You can’t talk about American food without including the hamburger. Burgers are quintessentially USA, as the growth of cattle ranching made beef a popular and inexpensive food. It is not known exactly when the first hamburger was invented, but one possible origin traces it to the 1885 “Hamburg Fair” outside of Buffalo, New York.
We all know the famous ShackBurger from Shake Shack, and you can already get one of those at Jewel Changi Airport, so time to look for a cheeseburger that’s just as good in New York City!
You haven’t truly tried a cheeseburger till you’ve had one in New York City.
Where to go:
J.G. Melon (1291 3rd Avenue) has been open since 1972, and is known for its iconic, juicy hamburger, which you can get for $11.50. It takes cash only, and customers are zipping in and out all the time, so there shouldn’t be much of a wait. Get a cheeseburger for $12.25 and cottage fries for $6.25 and you’re all set. J.G. Melon has two other satellite outlets in New York City that share the name but not the owner.
The original J.G. Melon is located in the Upper East Side of Manhattan, which is famous for the “Museum Mile”, a row of some of the most famous museums in the world. Start at The Guggenheim, then visit the nearby Metropolitan Museum of Art then end your day with a much-deserved burger.
Bonus mention: Food Trucks
Food trucks are a common sight in New York City, with over 300 spread across the five boroughs.
The food truck is an international phenomenon today, but it started in the United States. The best food trucks represent the value-for-money ethos of New York food – cheap and great on the go. Be sure to check out:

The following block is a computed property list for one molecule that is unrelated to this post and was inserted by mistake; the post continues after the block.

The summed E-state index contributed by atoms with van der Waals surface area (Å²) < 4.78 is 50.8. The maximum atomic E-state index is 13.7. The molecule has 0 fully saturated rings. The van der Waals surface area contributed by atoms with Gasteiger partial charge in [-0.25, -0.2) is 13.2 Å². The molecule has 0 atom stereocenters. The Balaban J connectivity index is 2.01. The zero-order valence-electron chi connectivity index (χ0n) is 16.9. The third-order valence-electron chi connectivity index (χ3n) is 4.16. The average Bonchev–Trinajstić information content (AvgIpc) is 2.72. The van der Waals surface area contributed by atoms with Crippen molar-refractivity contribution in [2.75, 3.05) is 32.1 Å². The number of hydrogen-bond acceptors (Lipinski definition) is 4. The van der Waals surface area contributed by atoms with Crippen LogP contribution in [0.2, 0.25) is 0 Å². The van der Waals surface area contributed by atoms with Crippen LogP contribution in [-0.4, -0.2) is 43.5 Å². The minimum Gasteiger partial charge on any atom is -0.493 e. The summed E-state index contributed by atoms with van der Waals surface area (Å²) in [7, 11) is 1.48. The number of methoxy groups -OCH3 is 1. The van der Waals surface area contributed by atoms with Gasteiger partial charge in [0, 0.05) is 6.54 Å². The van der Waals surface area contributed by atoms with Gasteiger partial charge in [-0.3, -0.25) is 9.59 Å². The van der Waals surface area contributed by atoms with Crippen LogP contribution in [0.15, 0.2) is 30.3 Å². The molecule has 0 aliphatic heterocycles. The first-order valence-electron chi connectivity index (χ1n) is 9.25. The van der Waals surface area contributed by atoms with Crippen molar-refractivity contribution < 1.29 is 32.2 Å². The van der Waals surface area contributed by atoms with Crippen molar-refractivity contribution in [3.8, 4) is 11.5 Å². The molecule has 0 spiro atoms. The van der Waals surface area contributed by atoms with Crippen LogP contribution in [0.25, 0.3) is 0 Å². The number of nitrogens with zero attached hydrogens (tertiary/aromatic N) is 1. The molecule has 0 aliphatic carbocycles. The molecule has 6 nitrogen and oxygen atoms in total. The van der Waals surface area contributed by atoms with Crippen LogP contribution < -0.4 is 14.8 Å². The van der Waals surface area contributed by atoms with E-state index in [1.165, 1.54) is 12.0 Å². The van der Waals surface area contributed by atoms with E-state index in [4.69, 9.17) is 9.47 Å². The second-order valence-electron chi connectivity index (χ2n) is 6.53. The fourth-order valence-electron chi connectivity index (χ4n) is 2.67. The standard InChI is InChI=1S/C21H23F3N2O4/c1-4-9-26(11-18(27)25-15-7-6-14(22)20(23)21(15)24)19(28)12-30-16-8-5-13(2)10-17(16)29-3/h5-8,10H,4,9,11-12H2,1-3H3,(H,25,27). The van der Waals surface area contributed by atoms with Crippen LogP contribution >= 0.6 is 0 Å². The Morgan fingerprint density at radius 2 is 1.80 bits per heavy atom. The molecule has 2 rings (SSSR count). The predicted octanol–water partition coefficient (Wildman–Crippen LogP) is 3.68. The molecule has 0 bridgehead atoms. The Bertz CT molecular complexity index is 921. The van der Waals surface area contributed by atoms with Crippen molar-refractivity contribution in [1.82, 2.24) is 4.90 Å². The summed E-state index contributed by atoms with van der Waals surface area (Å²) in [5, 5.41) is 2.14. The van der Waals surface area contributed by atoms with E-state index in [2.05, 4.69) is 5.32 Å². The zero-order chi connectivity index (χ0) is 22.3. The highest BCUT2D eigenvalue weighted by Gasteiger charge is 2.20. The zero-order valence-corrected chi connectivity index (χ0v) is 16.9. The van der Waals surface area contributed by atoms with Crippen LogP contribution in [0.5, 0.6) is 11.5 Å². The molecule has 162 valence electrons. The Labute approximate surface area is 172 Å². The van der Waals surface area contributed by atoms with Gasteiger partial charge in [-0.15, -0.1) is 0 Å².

Tacos El Bronco (860 5th Avenue, Brooklyn) – If you’re looking for the best tacos in New York, look no further than this food truck in Brooklyn. Don’t worry about the crowd as the service is fast and you’ll get your fill for less than $2 a taco. Find them on the west side of Sunset Park.
Lechonera La Piraña (766 E 152nd St, The Bronx) – Lechon (suckling pig) is the national dish of Puerto Rico and this food truck is the best place to enjoy it. It’s only open on the weekends though!
Cesar’s Empanadas (16-32 Hanson Place, Brooklyn) – Empanadas are Spanish stuffed pastries that are deep fried. At $3 per huge empanada, this truck truly epitomises value for money.
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Best time to visit
Shoulder season in New York City runs from April to June during spring and September to November during autumn. During these periods, the weather is not too warm or too cold — perfect for exploring the city on foot.
The public train system, known as the Subway, is the best way to explore New York City. Get the 7-day Unlimited Ride MetroCard, US$33 (S$45.59) per ticket, for unlimited trips on the subway and bus services.
SIA operates the world’s longest non-stop flight from Singapore to Newark — a flight lasting almost 19 hours. Otherwise, most major international airlines do offer flights to any one of the three major international airports in and around the state – LaGuardia Airport, Newark Liberty International Airport and John F. Kennedy International Airport. You can search for airfares and book your tickets here.